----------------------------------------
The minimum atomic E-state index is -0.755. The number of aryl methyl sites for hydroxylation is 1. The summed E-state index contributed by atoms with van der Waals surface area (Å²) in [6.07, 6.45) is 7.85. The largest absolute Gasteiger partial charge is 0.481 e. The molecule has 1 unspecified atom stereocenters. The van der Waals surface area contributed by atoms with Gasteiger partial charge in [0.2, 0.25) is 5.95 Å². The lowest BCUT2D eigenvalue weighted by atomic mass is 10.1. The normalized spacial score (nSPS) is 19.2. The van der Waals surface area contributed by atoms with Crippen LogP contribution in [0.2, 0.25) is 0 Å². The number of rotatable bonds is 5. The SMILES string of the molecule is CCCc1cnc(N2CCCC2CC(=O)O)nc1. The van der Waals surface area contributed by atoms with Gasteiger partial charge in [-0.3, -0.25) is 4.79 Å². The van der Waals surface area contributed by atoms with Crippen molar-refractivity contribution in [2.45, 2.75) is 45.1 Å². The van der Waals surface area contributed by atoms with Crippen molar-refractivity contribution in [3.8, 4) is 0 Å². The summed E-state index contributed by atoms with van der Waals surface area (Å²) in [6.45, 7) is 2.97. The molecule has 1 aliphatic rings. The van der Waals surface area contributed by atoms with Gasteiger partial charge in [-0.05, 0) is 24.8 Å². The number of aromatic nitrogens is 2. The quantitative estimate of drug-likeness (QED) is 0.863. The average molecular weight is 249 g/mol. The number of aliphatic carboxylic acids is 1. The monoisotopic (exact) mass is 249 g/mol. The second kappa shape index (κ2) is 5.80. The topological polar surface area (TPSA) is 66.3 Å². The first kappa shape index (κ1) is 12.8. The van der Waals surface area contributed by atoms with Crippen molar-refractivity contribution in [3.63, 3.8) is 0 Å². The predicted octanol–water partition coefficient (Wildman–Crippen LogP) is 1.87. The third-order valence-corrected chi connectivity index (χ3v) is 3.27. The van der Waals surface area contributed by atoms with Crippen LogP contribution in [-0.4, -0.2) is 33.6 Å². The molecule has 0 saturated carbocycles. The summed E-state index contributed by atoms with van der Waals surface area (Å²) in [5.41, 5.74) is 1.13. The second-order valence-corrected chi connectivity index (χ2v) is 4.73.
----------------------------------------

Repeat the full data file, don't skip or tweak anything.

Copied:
The minimum atomic E-state index is -0.755. The number of aryl methyl sites for hydroxylation is 1. The summed E-state index contributed by atoms with van der Waals surface area (Å²) in [6.07, 6.45) is 7.85. The largest absolute Gasteiger partial charge is 0.481 e. The molecule has 1 unspecified atom stereocenters. The van der Waals surface area contributed by atoms with Gasteiger partial charge in [0.2, 0.25) is 5.95 Å². The lowest BCUT2D eigenvalue weighted by atomic mass is 10.1. The normalized spacial score (nSPS) is 19.2. The van der Waals surface area contributed by atoms with Crippen LogP contribution in [0.2, 0.25) is 0 Å². The number of rotatable bonds is 5. The SMILES string of the molecule is CCCc1cnc(N2CCCC2CC(=O)O)nc1. The van der Waals surface area contributed by atoms with Gasteiger partial charge in [-0.3, -0.25) is 4.79 Å². The van der Waals surface area contributed by atoms with Crippen molar-refractivity contribution in [2.45, 2.75) is 45.1 Å². The van der Waals surface area contributed by atoms with Crippen molar-refractivity contribution in [3.8, 4) is 0 Å². The summed E-state index contributed by atoms with van der Waals surface area (Å²) in [6.45, 7) is 2.97. The molecule has 1 aliphatic rings. The van der Waals surface area contributed by atoms with Gasteiger partial charge in [-0.05, 0) is 24.8 Å². The number of aromatic nitrogens is 2. The quantitative estimate of drug-likeness (QED) is 0.863. The average molecular weight is 249 g/mol. The number of aliphatic carboxylic acids is 1. The monoisotopic (exact) mass is 249 g/mol. The second kappa shape index (κ2) is 5.80. The topological polar surface area (TPSA) is 66.3 Å². The first kappa shape index (κ1) is 12.8. The van der Waals surface area contributed by atoms with Crippen molar-refractivity contribution in [3.63, 3.8) is 0 Å². The predicted octanol–water partition coefficient (Wildman–Crippen LogP) is 1.87. The third-order valence-corrected chi connectivity index (χ3v) is 3.27. The van der Waals surface area contributed by atoms with Crippen LogP contribution in [-0.4, -0.2) is 33.6 Å². The molecule has 0 saturated carbocycles. The summed E-state index contributed by atoms with van der Waals surface area (Å²) in [5.41, 5.74) is 1.13. The second-order valence-corrected chi connectivity index (χ2v) is 4.73.